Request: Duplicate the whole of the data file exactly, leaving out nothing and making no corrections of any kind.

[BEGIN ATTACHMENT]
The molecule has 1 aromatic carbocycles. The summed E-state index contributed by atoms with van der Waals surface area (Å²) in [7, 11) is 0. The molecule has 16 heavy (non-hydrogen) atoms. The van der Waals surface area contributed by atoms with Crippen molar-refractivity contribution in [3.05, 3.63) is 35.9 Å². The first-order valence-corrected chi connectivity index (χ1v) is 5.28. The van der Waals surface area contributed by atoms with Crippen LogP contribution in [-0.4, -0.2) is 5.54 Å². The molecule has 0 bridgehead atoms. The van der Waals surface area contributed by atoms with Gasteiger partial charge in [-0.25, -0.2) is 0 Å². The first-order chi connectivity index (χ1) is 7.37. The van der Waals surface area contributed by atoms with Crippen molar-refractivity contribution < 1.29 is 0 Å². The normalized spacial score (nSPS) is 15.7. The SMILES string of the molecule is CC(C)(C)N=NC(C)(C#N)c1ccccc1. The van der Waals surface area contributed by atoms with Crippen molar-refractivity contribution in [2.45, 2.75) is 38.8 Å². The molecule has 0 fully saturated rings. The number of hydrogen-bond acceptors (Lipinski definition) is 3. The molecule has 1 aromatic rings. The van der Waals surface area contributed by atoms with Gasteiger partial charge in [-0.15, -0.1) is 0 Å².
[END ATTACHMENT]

The molecule has 1 aromatic carbocycles. The summed E-state index contributed by atoms with van der Waals surface area (Å²) in [7, 11) is 0. The molecule has 16 heavy (non-hydrogen) atoms. The van der Waals surface area contributed by atoms with Crippen molar-refractivity contribution in [3.05, 3.63) is 35.9 Å². The first-order valence-corrected chi connectivity index (χ1v) is 5.28. The van der Waals surface area contributed by atoms with Crippen LogP contribution in [-0.4, -0.2) is 5.54 Å². The molecule has 0 bridgehead atoms. The van der Waals surface area contributed by atoms with Gasteiger partial charge in [-0.25, -0.2) is 0 Å². The first-order chi connectivity index (χ1) is 7.37. The van der Waals surface area contributed by atoms with Crippen molar-refractivity contribution < 1.29 is 0 Å². The normalized spacial score (nSPS) is 15.7. The SMILES string of the molecule is CC(C)(C)N=NC(C)(C#N)c1ccccc1. The van der Waals surface area contributed by atoms with Crippen molar-refractivity contribution in [2.45, 2.75) is 38.8 Å². The molecule has 0 fully saturated rings. The number of hydrogen-bond acceptors (Lipinski definition) is 3. The molecule has 1 aromatic rings. The van der Waals surface area contributed by atoms with Gasteiger partial charge in [-0.15, -0.1) is 0 Å².